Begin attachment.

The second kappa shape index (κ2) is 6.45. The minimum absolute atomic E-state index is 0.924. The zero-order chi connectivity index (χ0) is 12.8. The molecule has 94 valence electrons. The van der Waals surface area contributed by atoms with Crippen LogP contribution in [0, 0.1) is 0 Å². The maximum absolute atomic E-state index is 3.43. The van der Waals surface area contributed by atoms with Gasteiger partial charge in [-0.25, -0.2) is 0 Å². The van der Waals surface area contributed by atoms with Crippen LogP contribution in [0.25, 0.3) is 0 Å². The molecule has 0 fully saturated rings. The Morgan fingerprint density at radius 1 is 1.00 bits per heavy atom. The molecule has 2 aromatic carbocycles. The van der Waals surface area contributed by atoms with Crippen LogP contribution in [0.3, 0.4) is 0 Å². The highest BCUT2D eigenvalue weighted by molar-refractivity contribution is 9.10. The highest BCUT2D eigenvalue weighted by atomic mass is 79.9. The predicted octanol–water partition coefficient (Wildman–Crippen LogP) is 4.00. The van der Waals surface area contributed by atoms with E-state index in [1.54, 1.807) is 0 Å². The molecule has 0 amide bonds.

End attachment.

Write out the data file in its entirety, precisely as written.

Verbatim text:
The second kappa shape index (κ2) is 6.45. The minimum absolute atomic E-state index is 0.924. The zero-order chi connectivity index (χ0) is 12.8. The molecule has 94 valence electrons. The van der Waals surface area contributed by atoms with Crippen LogP contribution in [0, 0.1) is 0 Å². The maximum absolute atomic E-state index is 3.43. The van der Waals surface area contributed by atoms with Gasteiger partial charge in [-0.25, -0.2) is 0 Å². The van der Waals surface area contributed by atoms with Crippen LogP contribution in [0.25, 0.3) is 0 Å². The molecule has 0 fully saturated rings. The Morgan fingerprint density at radius 1 is 1.00 bits per heavy atom. The molecule has 2 aromatic carbocycles. The van der Waals surface area contributed by atoms with Crippen LogP contribution in [0.3, 0.4) is 0 Å². The highest BCUT2D eigenvalue weighted by molar-refractivity contribution is 9.10. The highest BCUT2D eigenvalue weighted by atomic mass is 79.9. The predicted octanol–water partition coefficient (Wildman–Crippen LogP) is 4.00. The van der Waals surface area contributed by atoms with E-state index in [1.54, 1.807) is 0 Å². The molecule has 0 amide bonds.